The agriculture in Central America and the Dominican Republic is preparing for the future, betting on a joint vision of building climate resilience.
Just as economists coined the term 'Asian Tigers' for the countries of this region that had high development and industrialization for decades, by 2050 Central America and the Dominican Republic could be known as the new 'Jaguars of America'; indeed this animal, one of the largest felines in the world, is also venerated by the indigenous cultures of the region, being then a perfect name to baptize the economic, social and environmental development that Central America and the Dominican Republic seeks.
This utopia is part of an academic exercise in which four future scenarios were created by a group of stakeholders from different sectors such as agriculture, the environment, academia, NGOs and the private sector of Belize, Costa Rica, El Salvador, Guatemala, Honduras, Nicaragua, Panama and the Dominican Republic.
A couple of weeks ago, they were all meeting in San José, Costa Rica, with the objective of contributing to the construction of the Climate-Smat Agriculture (CSA) Strategy for Central America and the Dominican Republic, whose formulation process began in 2016 in a framework of various agreements of the Central American Agricultural Council (CAC), seeking to join efforts to address the priorities of the countries of the region and prepare the agricultural sector for the future in a changing climate.
To this end, in this second workshop an exercise of creating scenarios was developed to imagine four possible futures of the region within 30 years, in social, economic and environmental terms, within the framework of an academic exercise. While the 'Jaguar of America' is the ideal scenario, the other three scenarios had more dystopian visions of the future.
Prior to the construction of these scenarios, participants discussed and made their contributions to improve the draft strategy defined after a first workshop in December 2016, receiving valuable inputs from representatives of the region's ministries of agriculture, rural development institutes and cooperative agencies, among other stakeholders. Subsequently, the Future Scenarios methodology was explained, which began to work in Latin America from a first regional workshop in 2013, and later on government initiatives in Honduras and Costa Rica.
The success of the use of the methodology in these processes motivated to incorporate it in the development of the CSA Strategy, and for that reason during the workshop the participants were working with the scenarios built for the region in 2013, taking into account the current events and creating new narratives of the future. Some more pessimistic, others more optimistic, but certainly all possible, and so the next step was to confront the CSA Strategy to these scenarios for a test of robustness. Imagining the effectiveness of the Strategy in all these scenarios allows knowing its validity before a changing local, regional and global environment.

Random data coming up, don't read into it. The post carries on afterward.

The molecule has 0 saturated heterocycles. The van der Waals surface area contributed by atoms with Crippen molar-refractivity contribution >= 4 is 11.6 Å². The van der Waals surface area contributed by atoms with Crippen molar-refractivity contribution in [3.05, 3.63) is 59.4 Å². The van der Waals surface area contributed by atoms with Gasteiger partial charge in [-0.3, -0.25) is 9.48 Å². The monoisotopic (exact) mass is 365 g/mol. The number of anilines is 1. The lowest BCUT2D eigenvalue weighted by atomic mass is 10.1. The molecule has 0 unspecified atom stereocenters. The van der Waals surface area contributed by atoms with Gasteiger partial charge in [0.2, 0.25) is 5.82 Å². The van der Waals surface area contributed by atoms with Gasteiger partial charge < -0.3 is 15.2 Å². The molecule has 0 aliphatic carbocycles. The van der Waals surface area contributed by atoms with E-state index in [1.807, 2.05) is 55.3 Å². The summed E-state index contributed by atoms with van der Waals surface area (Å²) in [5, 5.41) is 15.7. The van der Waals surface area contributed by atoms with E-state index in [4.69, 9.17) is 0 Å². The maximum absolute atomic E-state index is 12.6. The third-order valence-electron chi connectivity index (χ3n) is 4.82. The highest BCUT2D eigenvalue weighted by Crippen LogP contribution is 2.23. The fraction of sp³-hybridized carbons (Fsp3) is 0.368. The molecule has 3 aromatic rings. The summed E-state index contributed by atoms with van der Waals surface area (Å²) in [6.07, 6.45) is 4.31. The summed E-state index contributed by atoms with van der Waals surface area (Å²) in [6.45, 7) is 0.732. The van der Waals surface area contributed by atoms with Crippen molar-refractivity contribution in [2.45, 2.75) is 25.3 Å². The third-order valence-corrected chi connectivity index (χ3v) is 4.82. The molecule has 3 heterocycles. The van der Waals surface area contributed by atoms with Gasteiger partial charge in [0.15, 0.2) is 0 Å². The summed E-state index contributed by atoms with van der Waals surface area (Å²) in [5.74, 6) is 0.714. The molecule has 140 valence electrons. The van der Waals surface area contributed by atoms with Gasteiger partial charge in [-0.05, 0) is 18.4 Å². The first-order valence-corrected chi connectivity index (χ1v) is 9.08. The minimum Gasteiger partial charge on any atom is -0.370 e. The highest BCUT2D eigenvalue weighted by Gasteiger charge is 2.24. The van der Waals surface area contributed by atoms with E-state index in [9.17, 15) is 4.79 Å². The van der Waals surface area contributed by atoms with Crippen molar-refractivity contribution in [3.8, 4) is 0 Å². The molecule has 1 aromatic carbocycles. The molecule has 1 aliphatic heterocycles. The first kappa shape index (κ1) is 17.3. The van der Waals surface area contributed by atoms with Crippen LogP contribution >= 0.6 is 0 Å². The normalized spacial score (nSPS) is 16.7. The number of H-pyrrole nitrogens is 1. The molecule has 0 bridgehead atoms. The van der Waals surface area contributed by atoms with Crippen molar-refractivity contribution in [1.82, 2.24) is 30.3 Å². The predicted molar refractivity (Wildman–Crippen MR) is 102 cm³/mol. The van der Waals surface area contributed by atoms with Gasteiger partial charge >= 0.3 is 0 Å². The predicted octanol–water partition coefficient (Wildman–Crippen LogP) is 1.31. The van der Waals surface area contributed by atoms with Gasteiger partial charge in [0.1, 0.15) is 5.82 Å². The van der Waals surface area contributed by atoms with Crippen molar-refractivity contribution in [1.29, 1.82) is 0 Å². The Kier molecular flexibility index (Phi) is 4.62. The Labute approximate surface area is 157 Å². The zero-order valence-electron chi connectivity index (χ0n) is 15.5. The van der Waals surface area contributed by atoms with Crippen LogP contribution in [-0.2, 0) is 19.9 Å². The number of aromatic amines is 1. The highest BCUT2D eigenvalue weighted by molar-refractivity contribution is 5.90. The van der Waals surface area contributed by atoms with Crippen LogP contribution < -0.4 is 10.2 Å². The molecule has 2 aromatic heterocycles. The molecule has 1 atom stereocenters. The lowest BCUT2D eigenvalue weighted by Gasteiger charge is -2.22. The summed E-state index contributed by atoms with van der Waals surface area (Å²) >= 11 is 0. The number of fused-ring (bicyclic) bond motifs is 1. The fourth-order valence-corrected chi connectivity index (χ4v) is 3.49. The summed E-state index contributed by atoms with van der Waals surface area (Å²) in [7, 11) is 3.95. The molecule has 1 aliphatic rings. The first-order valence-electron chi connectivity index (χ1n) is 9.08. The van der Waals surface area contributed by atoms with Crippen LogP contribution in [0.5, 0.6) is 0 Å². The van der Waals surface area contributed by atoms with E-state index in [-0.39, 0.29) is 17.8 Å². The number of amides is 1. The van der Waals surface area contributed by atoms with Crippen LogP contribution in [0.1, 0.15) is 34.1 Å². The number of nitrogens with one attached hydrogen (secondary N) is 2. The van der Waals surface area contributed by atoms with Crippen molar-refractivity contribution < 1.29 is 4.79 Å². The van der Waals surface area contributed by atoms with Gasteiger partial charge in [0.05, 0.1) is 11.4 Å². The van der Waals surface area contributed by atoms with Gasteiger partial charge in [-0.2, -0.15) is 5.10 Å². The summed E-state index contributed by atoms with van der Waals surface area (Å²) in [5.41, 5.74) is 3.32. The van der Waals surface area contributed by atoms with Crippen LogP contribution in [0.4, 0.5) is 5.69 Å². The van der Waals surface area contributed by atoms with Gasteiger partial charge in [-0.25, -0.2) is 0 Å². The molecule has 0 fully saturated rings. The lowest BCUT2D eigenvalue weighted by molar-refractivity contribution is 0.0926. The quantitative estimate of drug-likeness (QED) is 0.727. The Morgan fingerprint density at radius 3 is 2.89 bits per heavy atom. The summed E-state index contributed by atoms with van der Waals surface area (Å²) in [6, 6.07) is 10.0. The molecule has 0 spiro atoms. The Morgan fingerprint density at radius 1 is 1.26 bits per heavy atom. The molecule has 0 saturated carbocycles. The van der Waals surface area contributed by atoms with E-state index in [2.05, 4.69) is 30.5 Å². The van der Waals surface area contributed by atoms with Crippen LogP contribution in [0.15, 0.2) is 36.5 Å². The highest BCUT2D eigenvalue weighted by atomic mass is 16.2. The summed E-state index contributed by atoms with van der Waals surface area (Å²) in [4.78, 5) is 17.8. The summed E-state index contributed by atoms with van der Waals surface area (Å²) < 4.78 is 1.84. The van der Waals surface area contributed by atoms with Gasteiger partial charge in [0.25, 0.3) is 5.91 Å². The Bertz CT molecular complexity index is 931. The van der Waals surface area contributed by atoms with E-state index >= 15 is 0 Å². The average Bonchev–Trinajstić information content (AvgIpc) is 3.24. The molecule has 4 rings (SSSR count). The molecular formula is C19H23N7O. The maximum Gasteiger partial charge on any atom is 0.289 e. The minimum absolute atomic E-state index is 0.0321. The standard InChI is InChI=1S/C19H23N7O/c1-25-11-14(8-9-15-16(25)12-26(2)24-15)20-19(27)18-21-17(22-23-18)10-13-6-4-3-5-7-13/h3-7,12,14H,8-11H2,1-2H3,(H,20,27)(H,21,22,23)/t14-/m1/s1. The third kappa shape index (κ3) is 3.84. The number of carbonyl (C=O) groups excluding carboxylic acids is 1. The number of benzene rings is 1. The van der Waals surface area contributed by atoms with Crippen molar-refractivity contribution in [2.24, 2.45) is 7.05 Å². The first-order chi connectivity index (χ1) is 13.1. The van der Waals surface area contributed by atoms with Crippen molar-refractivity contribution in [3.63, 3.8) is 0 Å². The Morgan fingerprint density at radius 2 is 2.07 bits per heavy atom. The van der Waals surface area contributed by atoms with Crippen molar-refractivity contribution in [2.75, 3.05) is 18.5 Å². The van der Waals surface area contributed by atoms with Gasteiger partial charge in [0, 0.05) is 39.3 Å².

The result is a Strategy proposal strengthened and prepared for future uncertainties, as well as participatively developed by those who will contribute to its implementation, once it is finalized and promulgated as a regional public policy that allows prioritizing strategic lines and topics for the countries, as well as the main short, medium and long term actions to implement.
The conjuncture and the international dynamics in which we are now requires us to unite; at this time when everyone talks about climate change, it still makes this union more important because we are more similar than we think," said Mariana Ramírez of the Institute of Rural Development of Costa Rica.
This process is also occurring at a key moment for the region, as the different scenarios of climate change predict a strong impact on agriculture in Central America and the Dominican Republic, which makes it urgent that these countries have a joint action plan that involves the integration of the Sustainable Development Objectives (ODS), recently signed by all the countries of the world.
"The development of this strategy is very timely: at the UNFCCC conferences of the parties, the ministers of agriculture and environment in our region remarked the great concerns that they have in the agricultural sector, but also in the expected impacts of climate change and variability in our region; so it’s crucial to them to take action and work more closely among the countries to advance the implementation of adaptation and mitigation measures in the sector and other priority areas for the countries," said Yerania Sánchez of the FAO Office for Mexico, Central America and the Caribbean.
With this set of strategic topics and action points, Central America and the Dominican Republic are taking a firm step towards the future in adapting to and mitigating climate change in their agricultural sector. Building resilience is not only possible for this sector to improve its indicators, but also to boost the regional economy to the point that these new 'Jaguars of America' will be an example to be followed for global agriculture.